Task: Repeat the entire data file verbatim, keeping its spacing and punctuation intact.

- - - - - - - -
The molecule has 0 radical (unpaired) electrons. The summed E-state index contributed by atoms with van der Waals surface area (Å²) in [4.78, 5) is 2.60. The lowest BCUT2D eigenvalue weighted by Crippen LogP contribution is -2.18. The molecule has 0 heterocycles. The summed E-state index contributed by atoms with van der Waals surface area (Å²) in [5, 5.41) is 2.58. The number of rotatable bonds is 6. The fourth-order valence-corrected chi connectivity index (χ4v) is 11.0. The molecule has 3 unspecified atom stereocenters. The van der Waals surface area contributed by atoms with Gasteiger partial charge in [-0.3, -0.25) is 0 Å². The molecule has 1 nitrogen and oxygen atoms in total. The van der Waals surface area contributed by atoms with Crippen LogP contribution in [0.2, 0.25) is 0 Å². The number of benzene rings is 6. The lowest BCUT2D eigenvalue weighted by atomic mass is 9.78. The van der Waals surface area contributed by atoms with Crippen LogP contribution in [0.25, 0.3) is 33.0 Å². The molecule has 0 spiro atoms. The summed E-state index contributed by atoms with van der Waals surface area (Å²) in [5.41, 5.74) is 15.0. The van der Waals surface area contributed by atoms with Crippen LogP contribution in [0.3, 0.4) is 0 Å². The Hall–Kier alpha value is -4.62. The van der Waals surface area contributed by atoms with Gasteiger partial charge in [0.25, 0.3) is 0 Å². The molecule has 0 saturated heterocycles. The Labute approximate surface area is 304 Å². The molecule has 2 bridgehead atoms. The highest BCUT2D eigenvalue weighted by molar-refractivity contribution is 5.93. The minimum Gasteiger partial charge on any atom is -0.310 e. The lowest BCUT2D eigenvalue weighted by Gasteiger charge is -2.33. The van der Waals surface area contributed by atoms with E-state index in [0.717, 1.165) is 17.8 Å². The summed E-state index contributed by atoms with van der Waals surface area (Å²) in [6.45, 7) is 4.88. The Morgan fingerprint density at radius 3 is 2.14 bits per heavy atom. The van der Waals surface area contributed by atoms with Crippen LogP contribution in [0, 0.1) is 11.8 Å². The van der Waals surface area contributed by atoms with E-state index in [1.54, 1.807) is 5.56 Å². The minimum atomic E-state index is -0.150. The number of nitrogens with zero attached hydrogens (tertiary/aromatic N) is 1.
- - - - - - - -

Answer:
The molecule has 0 radical (unpaired) electrons. The summed E-state index contributed by atoms with van der Waals surface area (Å²) in [4.78, 5) is 2.60. The lowest BCUT2D eigenvalue weighted by Crippen LogP contribution is -2.18. The molecule has 0 heterocycles. The summed E-state index contributed by atoms with van der Waals surface area (Å²) in [5, 5.41) is 2.58. The number of rotatable bonds is 6. The fourth-order valence-corrected chi connectivity index (χ4v) is 11.0. The molecule has 3 unspecified atom stereocenters. The van der Waals surface area contributed by atoms with Gasteiger partial charge in [-0.3, -0.25) is 0 Å². The molecule has 1 nitrogen and oxygen atoms in total. The van der Waals surface area contributed by atoms with Crippen LogP contribution in [0.2, 0.25) is 0 Å². The number of benzene rings is 6. The lowest BCUT2D eigenvalue weighted by atomic mass is 9.78. The van der Waals surface area contributed by atoms with Crippen LogP contribution in [0.25, 0.3) is 33.0 Å². The molecule has 0 spiro atoms. The summed E-state index contributed by atoms with van der Waals surface area (Å²) in [5.41, 5.74) is 15.0. The van der Waals surface area contributed by atoms with Crippen LogP contribution in [0.3, 0.4) is 0 Å². The Hall–Kier alpha value is -4.62. The van der Waals surface area contributed by atoms with Gasteiger partial charge in [0.25, 0.3) is 0 Å². The molecule has 0 saturated heterocycles. The Labute approximate surface area is 304 Å². The molecule has 2 bridgehead atoms. The highest BCUT2D eigenvalue weighted by molar-refractivity contribution is 5.93. The minimum Gasteiger partial charge on any atom is -0.310 e. The lowest BCUT2D eigenvalue weighted by Gasteiger charge is -2.33. The van der Waals surface area contributed by atoms with E-state index in [0.717, 1.165) is 17.8 Å². The summed E-state index contributed by atoms with van der Waals surface area (Å²) in [6.45, 7) is 4.88. The Morgan fingerprint density at radius 3 is 2.14 bits per heavy atom. The van der Waals surface area contributed by atoms with Crippen LogP contribution in [0, 0.1) is 11.8 Å². The van der Waals surface area contributed by atoms with E-state index in [1.54, 1.807) is 5.56 Å². The minimum atomic E-state index is -0.150. The number of nitrogens with zero attached hydrogens (tertiary/aromatic N) is 1.